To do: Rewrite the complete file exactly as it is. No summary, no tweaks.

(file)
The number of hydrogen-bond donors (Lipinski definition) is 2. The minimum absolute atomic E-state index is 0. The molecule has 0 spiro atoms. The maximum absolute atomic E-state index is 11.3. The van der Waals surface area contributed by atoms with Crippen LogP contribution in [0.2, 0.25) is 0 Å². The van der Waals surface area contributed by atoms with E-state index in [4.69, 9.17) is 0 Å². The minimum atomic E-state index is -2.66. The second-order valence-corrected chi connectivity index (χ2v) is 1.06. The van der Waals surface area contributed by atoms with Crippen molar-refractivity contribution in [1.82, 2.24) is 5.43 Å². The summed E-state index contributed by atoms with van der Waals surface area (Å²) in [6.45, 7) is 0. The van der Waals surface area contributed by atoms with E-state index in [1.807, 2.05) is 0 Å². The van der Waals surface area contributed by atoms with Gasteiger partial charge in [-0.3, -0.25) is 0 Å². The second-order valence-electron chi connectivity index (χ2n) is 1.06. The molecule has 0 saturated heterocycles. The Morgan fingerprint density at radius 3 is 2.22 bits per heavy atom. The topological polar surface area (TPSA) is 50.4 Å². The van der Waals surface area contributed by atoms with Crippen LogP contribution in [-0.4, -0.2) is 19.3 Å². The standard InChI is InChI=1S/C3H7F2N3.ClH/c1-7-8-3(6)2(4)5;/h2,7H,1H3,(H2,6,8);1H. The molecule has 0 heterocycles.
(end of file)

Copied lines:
The number of hydrogen-bond donors (Lipinski definition) is 2. The minimum absolute atomic E-state index is 0. The molecule has 0 spiro atoms. The maximum absolute atomic E-state index is 11.3. The van der Waals surface area contributed by atoms with Crippen LogP contribution in [0.2, 0.25) is 0 Å². The van der Waals surface area contributed by atoms with E-state index in [4.69, 9.17) is 0 Å². The minimum atomic E-state index is -2.66. The second-order valence-corrected chi connectivity index (χ2v) is 1.06. The van der Waals surface area contributed by atoms with Crippen molar-refractivity contribution in [1.82, 2.24) is 5.43 Å². The summed E-state index contributed by atoms with van der Waals surface area (Å²) in [6.45, 7) is 0. The van der Waals surface area contributed by atoms with E-state index in [1.807, 2.05) is 0 Å². The van der Waals surface area contributed by atoms with Gasteiger partial charge in [-0.3, -0.25) is 0 Å². The second-order valence-electron chi connectivity index (χ2n) is 1.06. The molecule has 0 saturated heterocycles. The Morgan fingerprint density at radius 3 is 2.22 bits per heavy atom. The topological polar surface area (TPSA) is 50.4 Å². The van der Waals surface area contributed by atoms with Crippen LogP contribution in [-0.4, -0.2) is 19.3 Å². The standard InChI is InChI=1S/C3H7F2N3.ClH/c1-7-8-3(6)2(4)5;/h2,7H,1H3,(H2,6,8);1H. The molecule has 0 heterocycles.